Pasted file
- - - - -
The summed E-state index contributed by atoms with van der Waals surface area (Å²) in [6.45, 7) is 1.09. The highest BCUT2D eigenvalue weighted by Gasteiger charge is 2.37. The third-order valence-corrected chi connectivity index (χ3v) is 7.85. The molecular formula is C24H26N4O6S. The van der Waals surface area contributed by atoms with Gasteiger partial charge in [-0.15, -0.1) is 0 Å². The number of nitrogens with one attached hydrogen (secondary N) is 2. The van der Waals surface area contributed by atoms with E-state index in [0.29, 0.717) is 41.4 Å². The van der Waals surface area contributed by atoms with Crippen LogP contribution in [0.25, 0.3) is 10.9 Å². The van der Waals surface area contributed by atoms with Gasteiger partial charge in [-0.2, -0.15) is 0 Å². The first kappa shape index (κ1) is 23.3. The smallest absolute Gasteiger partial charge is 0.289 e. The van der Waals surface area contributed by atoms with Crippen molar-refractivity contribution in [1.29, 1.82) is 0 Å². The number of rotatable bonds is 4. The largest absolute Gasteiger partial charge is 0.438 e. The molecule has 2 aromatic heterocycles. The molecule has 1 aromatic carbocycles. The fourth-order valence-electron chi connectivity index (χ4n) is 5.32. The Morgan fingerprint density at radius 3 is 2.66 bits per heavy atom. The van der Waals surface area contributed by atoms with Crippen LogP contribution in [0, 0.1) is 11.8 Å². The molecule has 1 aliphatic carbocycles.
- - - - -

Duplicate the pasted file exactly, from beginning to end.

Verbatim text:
The summed E-state index contributed by atoms with van der Waals surface area (Å²) in [6.45, 7) is 1.09. The highest BCUT2D eigenvalue weighted by Gasteiger charge is 2.37. The third-order valence-corrected chi connectivity index (χ3v) is 7.85. The molecular formula is C24H26N4O6S. The van der Waals surface area contributed by atoms with Gasteiger partial charge in [-0.15, -0.1) is 0 Å². The number of nitrogens with one attached hydrogen (secondary N) is 2. The van der Waals surface area contributed by atoms with E-state index in [0.29, 0.717) is 41.4 Å². The van der Waals surface area contributed by atoms with Crippen LogP contribution in [0.25, 0.3) is 10.9 Å². The van der Waals surface area contributed by atoms with Gasteiger partial charge in [-0.2, -0.15) is 0 Å². The first kappa shape index (κ1) is 23.3. The smallest absolute Gasteiger partial charge is 0.289 e. The van der Waals surface area contributed by atoms with Crippen molar-refractivity contribution in [1.29, 1.82) is 0 Å². The number of rotatable bonds is 4. The largest absolute Gasteiger partial charge is 0.438 e. The molecule has 2 aromatic heterocycles. The molecule has 1 aromatic carbocycles. The fourth-order valence-electron chi connectivity index (χ4n) is 5.32. The Morgan fingerprint density at radius 3 is 2.66 bits per heavy atom. The van der Waals surface area contributed by atoms with Crippen LogP contribution in [0, 0.1) is 11.8 Å². The molecule has 1 aliphatic carbocycles.